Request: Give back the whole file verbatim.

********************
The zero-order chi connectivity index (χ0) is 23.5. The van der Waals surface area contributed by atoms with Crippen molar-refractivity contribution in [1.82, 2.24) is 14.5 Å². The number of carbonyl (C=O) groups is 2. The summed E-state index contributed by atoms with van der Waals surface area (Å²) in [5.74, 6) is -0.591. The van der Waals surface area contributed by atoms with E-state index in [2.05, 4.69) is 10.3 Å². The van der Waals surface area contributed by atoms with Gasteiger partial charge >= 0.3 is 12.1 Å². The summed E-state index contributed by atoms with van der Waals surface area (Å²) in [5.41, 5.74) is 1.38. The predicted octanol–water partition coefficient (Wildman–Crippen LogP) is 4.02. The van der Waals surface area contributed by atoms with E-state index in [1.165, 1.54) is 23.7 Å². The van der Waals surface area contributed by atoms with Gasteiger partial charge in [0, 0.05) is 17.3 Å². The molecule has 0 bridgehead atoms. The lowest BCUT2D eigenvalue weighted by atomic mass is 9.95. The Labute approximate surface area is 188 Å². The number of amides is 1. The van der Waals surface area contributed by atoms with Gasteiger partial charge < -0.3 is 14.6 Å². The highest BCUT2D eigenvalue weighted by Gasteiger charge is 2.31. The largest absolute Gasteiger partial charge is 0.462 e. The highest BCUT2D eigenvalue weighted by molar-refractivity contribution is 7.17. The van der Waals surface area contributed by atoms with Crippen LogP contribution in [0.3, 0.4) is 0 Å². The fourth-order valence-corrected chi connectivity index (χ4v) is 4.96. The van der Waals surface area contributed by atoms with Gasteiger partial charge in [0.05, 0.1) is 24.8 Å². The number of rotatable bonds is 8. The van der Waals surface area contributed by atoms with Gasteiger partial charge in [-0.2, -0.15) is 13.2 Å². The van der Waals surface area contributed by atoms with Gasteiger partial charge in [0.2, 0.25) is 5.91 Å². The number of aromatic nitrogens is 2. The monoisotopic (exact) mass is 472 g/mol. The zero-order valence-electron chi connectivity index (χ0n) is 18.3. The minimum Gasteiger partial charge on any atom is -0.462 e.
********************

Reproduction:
The zero-order chi connectivity index (χ0) is 23.5. The van der Waals surface area contributed by atoms with Crippen molar-refractivity contribution in [1.82, 2.24) is 14.5 Å². The number of carbonyl (C=O) groups is 2. The summed E-state index contributed by atoms with van der Waals surface area (Å²) in [5.74, 6) is -0.591. The van der Waals surface area contributed by atoms with E-state index in [2.05, 4.69) is 10.3 Å². The van der Waals surface area contributed by atoms with Gasteiger partial charge >= 0.3 is 12.1 Å². The summed E-state index contributed by atoms with van der Waals surface area (Å²) in [5.41, 5.74) is 1.38. The predicted octanol–water partition coefficient (Wildman–Crippen LogP) is 4.02. The van der Waals surface area contributed by atoms with E-state index in [1.165, 1.54) is 23.7 Å². The van der Waals surface area contributed by atoms with Gasteiger partial charge in [0, 0.05) is 17.3 Å². The molecule has 0 bridgehead atoms. The lowest BCUT2D eigenvalue weighted by atomic mass is 9.95. The Labute approximate surface area is 188 Å². The number of amides is 1. The van der Waals surface area contributed by atoms with Gasteiger partial charge < -0.3 is 14.6 Å². The highest BCUT2D eigenvalue weighted by Gasteiger charge is 2.31. The largest absolute Gasteiger partial charge is 0.462 e. The highest BCUT2D eigenvalue weighted by molar-refractivity contribution is 7.17. The van der Waals surface area contributed by atoms with Crippen LogP contribution in [0.3, 0.4) is 0 Å². The fourth-order valence-corrected chi connectivity index (χ4v) is 4.96. The van der Waals surface area contributed by atoms with Gasteiger partial charge in [0.05, 0.1) is 24.8 Å². The number of rotatable bonds is 8. The van der Waals surface area contributed by atoms with Gasteiger partial charge in [-0.2, -0.15) is 13.2 Å². The van der Waals surface area contributed by atoms with Gasteiger partial charge in [0.2, 0.25) is 5.91 Å². The number of aromatic nitrogens is 2. The monoisotopic (exact) mass is 472 g/mol. The zero-order valence-electron chi connectivity index (χ0n) is 18.3. The minimum Gasteiger partial charge on any atom is -0.462 e.